Saturday, 21 July 2007

Severe weather

On Thursday I heard that from midnight there was a severe weather warning for southern England. It was difficult to believe on such a peaceful evening.

The next morning we woke up to rain. It rained steadily at first and then the hardest rain I have ever seen. School was finishing early as it was the last day of term and late morning as I drove to the station to pick up my son from the train, water was just running down the road like a river. We drove up the hill to our home and I decided that before returning to work I ought to make sure that the chickens were not getting damp. Occasionally after very heavy rain, we get a couple of inches of water collecting at the end of the garden which stays for an hour or so but the coop was well away from that and I was sure they would be fine. It was just as well I checked, this is the view of my garden from an upstairs window.



I have never seen anything like this before, the whole garden was completely under water. Our part of the village is right on top of the hill, this was not water run off, this was just the sheer volume of water falling faster than it could drain away. You can just see the chicken coop on the right hand side, the poor things were completely flooded. They had had the sense to go to the top bit where they roost which was just as well because the whole of the door into their house was under water. There was nowhere dry to move them to, our shed had six inches of water in it, so I had to rescue them and bring them into the kitchen. You can imagine, wet frightened hens in a kitchen turns out to be a bit of a mess! After an hour or so the water level had gone down sufficiently to let them into the garden where they seemed to enjoy paddling.


Later in the afternoon we had bright sunshine and were able to get the coop dried out ready for the night. By this afternoon the water had completely gone so in a couple of days we should be able to move everything back to normal.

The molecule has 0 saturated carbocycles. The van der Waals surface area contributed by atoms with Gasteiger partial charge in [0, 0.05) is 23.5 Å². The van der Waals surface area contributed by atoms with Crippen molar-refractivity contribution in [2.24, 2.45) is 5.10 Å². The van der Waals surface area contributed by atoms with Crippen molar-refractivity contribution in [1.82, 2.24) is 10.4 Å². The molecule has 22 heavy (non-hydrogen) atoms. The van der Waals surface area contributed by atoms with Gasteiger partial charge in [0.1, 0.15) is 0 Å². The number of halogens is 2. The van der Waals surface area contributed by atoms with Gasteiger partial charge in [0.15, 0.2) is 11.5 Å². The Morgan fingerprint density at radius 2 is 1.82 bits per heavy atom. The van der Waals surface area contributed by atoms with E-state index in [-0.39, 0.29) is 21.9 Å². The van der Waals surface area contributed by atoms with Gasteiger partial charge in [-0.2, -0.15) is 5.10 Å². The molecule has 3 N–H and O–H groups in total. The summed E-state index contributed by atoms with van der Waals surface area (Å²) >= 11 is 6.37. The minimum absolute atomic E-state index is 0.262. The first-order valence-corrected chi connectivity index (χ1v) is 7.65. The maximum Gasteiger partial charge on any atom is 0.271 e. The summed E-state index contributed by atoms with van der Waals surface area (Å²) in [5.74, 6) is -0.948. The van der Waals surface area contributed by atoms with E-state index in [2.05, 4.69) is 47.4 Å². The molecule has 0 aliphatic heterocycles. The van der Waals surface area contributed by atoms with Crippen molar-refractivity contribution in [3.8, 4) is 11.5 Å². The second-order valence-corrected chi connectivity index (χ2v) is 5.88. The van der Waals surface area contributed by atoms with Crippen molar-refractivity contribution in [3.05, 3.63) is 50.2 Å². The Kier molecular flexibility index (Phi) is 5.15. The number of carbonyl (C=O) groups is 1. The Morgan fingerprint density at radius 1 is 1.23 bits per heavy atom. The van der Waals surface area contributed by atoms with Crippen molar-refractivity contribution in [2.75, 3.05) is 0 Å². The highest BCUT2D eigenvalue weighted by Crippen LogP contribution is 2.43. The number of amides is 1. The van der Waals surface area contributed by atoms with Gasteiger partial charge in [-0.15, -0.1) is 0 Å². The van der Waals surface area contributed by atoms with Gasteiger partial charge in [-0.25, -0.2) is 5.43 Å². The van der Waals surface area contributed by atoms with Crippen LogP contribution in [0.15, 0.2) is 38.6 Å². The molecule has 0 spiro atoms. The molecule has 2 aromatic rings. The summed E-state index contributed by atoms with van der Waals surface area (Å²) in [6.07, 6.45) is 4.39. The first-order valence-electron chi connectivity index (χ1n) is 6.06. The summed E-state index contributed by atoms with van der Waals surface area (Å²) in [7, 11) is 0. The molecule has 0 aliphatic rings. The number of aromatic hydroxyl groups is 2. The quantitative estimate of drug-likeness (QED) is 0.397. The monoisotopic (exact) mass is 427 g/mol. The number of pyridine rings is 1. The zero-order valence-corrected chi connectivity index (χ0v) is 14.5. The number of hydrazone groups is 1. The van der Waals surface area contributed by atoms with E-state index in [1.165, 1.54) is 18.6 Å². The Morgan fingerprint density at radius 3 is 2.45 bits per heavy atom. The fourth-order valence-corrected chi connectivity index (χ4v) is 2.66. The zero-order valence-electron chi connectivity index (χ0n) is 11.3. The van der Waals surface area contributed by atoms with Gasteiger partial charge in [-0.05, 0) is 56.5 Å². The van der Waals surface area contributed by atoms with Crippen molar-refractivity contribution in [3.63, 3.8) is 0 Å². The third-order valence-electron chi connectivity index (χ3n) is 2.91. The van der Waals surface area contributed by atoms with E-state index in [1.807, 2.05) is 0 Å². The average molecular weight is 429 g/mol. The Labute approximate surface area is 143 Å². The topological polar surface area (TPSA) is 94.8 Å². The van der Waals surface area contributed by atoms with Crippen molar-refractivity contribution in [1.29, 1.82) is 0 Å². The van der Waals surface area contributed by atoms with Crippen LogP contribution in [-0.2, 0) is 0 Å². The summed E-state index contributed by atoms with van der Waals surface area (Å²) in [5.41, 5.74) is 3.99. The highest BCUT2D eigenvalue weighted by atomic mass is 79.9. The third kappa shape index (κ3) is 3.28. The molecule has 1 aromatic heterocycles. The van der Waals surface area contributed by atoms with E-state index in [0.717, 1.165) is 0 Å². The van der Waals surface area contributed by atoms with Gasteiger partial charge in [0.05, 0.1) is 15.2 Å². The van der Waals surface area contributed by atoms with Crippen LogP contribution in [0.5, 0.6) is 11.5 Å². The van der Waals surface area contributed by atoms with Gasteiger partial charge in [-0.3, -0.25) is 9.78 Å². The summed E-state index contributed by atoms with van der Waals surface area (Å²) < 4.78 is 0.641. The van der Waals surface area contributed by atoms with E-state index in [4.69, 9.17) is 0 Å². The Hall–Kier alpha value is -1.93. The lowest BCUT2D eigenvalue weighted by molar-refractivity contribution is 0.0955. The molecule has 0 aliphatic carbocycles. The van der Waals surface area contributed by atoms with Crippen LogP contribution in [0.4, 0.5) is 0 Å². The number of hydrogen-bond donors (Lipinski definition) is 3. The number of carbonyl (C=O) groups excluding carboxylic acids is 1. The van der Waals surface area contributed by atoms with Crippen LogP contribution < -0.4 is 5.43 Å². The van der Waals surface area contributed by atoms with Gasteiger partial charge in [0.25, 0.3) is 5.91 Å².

We got off lightly, the water didn't get in our house ( almost but not quite), we had no permanent damage and we were only without electricity for four hours. Also we all managed to get home. My husband managed to get trains to our local station just before they all stopped running in this area but it took him two hours and 25 miles to do the 2 mile drive from the station to home. Every route he tried to come home was flooded until he found one that was still passable. I heard on the news that some people are still at emergency centres with no way of getting home.

As we live in heated homes and can travel in watertight warm vehicles I think we forget how powerful the weather is. We make arrangements to travel and meet up with people, arranging times to the minute and assuming that everything will go according to our schedules, its not until something like this happens that we realise that we are not in control at all, the planet has the last word.

5 comments:

zane said...

It is an unnerving coincidence that I just finished writing about crazy weather on the west coast of Canada before reading your blog post, and another story of anomalous weather in central US on the homesteading blog, Sand Creek Almanac. What is going on? Glad your chickens are well...

the flour loft said...

Oh Willow,
Glad Sage and Onion were ok and that the water didn't reach your house. We were flooded badly last August in freak weather and needed flood restoration work. Luckily we were ok on Friday except the garden.. ours is lower than the surrounding gardens so even long after the rain had stopped our water level was rising.
Nature is so powerful and it amazes me how just a few inches of water in a property can do so much damage. My heart really goes out to all who have been affected. Unfortunately it seems this crazy weather is becoming the norm.
Enjoy your Victoria sponge.. We have made your vanilla ice cream.. it's lovely thank you.
Have a good 'dry' week.
ginny
x

Moonroot said...

Oh my, Willow, what a nasty scary thing to happen. We're hsalfway up a hill and seem to have been spared this time around, but last autumn a friend and I had a similar experience to your husband, when every route home seemed to be flooded. We thought we were going to have to check into a B&B for the night even though we were only a couple of miles from home. Such things really bring home our frailty in the face of natural forces.
Glad all was OK for you in the end.

carolyn said...

Just came over from The Flour Loft - so sorry to see the devastion the rain has caused - thank goodness everyone was safe and that it didn't reach your house.

Jenny said...

You poor things, all that water.